Be the Helper
by Aaron Smith (Honors '20), Class of 2020 commencement student speaker
“Always look for the helpers. You will always find people who are helping.” This was the advice that Mr. Rogers offered to us as children following the national disaster of September 11. Now, we find ourselves in another catastrophe. Although Mr. Rogers’s advice was applicable to us when we were young, we need to adopt a new calling—a new way of interacting with this disaster. I want to alter his idea and challenge every graduate of Westminster to embody it. Do not look for the helper. Be the helper.
What is a helper? A helper is the individual who willingly bears the heaviest burden, alleviates unneeded suffering from the world, and brings order out of chaos. Can you be a helper? The very fact that your heart is still beating is indicator enough that you have the ability and privilege to contribute to the betterment of your community. You have the opportunity to do something that very few people get: the opportunity to make an honest and sincere difference in someone’s life.
Graduates, you are knowledgeable about the world. You have received a liberal arts education: an education that liberates and leads to a life worth living. Use your education not just to open doors for yourself, but for others. We are Westminster; we lift up those who have been neglected; we stand for what is right. Each of you have the ability to bring something truly needed into this world, and what a better time to do so than when it is needed most? There has never been a time in our lives where all of us need to manifest everything we can. We need nurses to heal, artists to create, entrepreneurs to rebuild, and the list goes on. Now is the time to rise to the occasion. The world needs us to act as leaders.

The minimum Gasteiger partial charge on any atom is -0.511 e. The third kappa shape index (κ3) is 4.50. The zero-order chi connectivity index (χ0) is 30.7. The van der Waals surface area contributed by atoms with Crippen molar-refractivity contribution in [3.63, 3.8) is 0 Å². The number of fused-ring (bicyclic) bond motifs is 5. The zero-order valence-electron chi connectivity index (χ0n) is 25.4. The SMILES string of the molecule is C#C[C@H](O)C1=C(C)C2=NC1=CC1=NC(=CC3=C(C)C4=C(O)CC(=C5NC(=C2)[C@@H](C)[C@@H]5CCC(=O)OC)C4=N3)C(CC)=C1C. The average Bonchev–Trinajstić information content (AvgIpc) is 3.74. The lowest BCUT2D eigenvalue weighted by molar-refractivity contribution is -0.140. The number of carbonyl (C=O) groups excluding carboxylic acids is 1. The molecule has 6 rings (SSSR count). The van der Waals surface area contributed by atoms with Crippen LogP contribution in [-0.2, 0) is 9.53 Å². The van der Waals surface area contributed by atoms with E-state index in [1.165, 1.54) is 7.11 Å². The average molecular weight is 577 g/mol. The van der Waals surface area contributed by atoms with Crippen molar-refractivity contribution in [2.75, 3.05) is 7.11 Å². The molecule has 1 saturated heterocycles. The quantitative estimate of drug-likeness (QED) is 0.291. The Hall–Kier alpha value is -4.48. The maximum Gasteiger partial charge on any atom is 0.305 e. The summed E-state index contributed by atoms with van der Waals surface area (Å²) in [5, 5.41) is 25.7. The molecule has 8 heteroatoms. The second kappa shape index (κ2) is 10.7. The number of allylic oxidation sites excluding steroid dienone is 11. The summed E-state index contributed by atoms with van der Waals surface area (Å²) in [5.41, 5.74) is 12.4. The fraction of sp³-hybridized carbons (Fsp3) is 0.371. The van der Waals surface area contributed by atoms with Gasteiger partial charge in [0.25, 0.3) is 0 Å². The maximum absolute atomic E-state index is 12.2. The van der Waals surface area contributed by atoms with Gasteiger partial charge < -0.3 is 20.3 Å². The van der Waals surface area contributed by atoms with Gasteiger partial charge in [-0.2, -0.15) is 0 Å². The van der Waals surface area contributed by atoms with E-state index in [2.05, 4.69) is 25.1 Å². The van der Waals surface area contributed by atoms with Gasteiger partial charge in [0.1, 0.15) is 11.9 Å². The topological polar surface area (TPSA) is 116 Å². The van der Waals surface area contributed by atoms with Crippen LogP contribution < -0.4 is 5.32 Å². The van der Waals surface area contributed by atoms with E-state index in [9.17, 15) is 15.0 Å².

Graduation does not define your education. Commencement is merely the final brick in a wall of experiences, wisdom, and knowledge that you have been accumulating over the last four years. Starting right now you already have the virtues necessary to use your education in a just manner.
I’m not going to tell you what to do. However, as a friend to many of you and a classmate to all of you, I do ask you to do something. Never let a crisis passively go by. In other words, allow yourself to be the one who rises to the occasion. Ask yourself, and ask honestly: what can I do to make the world a better place today? Deliver resources to the immunocompromised, assist public health officials, volunteer for your local Medical Reserve Corps, or simply keep your body and mind healthy. Caring for yourself is just as valuable as caring for someone else. I can’t tell you what you can contribute. That is for only you to answer and uphold.
It’s easy to remain a community when all is right, but our community is being tested. Now is the time to reach out to your past and current roommates, classmates, professors, alumni, staff, and faculty. Now is the time that we ensure all in our community are cared for. Now is the time that no Griffin should feel alone or isolated. You never know how the simplest gesture can radically change someone’s experience. We all can and must inspire change.
Find something that gives you a reason to get out of bed. Struggle with all of your soul on behalf of the good. Use your education in a just way so that you can be the individual others look to for comfort.
Class of 2020, our community, country, and world need you to step up to the challenge. Live a life of intention starting now. Do not let this crisis go by without contributing to the betterment of your fellow person. Do not look for the helper. Be the helper.
About the Westminster Review
The Westminster Review is Westminster University’s bi-annual alumni magazine that is distributed to alumni and community members. Each issue aims to keep alumni updated on campus current events and highlights the accomplishments of current students, professors, and Westminster alum.